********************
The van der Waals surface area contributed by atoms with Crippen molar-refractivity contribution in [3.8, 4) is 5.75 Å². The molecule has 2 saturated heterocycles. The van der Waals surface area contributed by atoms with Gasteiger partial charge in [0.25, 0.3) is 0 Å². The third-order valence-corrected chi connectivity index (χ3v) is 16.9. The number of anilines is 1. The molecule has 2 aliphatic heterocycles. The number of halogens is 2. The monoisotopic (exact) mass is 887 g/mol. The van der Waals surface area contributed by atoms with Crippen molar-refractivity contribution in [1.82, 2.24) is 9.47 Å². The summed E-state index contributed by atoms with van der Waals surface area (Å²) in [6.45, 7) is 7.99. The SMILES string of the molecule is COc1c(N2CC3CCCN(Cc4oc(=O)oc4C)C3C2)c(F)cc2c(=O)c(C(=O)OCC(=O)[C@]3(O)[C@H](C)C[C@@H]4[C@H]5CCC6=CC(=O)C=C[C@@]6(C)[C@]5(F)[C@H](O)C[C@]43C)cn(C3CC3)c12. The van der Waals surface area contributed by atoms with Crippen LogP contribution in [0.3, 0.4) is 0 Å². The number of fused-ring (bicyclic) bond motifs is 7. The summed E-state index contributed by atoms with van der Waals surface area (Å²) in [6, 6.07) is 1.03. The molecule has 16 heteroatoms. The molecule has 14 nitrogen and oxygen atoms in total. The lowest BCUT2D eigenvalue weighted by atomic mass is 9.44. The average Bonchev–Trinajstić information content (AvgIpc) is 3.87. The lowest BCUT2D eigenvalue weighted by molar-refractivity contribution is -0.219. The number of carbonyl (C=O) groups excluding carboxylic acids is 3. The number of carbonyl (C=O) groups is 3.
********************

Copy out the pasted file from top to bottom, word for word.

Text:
The van der Waals surface area contributed by atoms with Crippen molar-refractivity contribution in [3.8, 4) is 5.75 Å². The molecule has 2 saturated heterocycles. The van der Waals surface area contributed by atoms with Gasteiger partial charge in [0.25, 0.3) is 0 Å². The third-order valence-corrected chi connectivity index (χ3v) is 16.9. The number of anilines is 1. The molecule has 2 aliphatic heterocycles. The number of halogens is 2. The monoisotopic (exact) mass is 887 g/mol. The van der Waals surface area contributed by atoms with Crippen molar-refractivity contribution in [1.82, 2.24) is 9.47 Å². The summed E-state index contributed by atoms with van der Waals surface area (Å²) in [6.45, 7) is 7.99. The SMILES string of the molecule is COc1c(N2CC3CCCN(Cc4oc(=O)oc4C)C3C2)c(F)cc2c(=O)c(C(=O)OCC(=O)[C@]3(O)[C@H](C)C[C@@H]4[C@H]5CCC6=CC(=O)C=C[C@@]6(C)[C@]5(F)[C@H](O)C[C@]43C)cn(C3CC3)c12. The van der Waals surface area contributed by atoms with Crippen LogP contribution in [0.3, 0.4) is 0 Å². The number of fused-ring (bicyclic) bond motifs is 7. The summed E-state index contributed by atoms with van der Waals surface area (Å²) in [6, 6.07) is 1.03. The molecule has 16 heteroatoms. The molecule has 14 nitrogen and oxygen atoms in total. The lowest BCUT2D eigenvalue weighted by atomic mass is 9.44. The average Bonchev–Trinajstić information content (AvgIpc) is 3.87. The lowest BCUT2D eigenvalue weighted by molar-refractivity contribution is -0.219. The number of carbonyl (C=O) groups excluding carboxylic acids is 3. The number of carbonyl (C=O) groups is 3.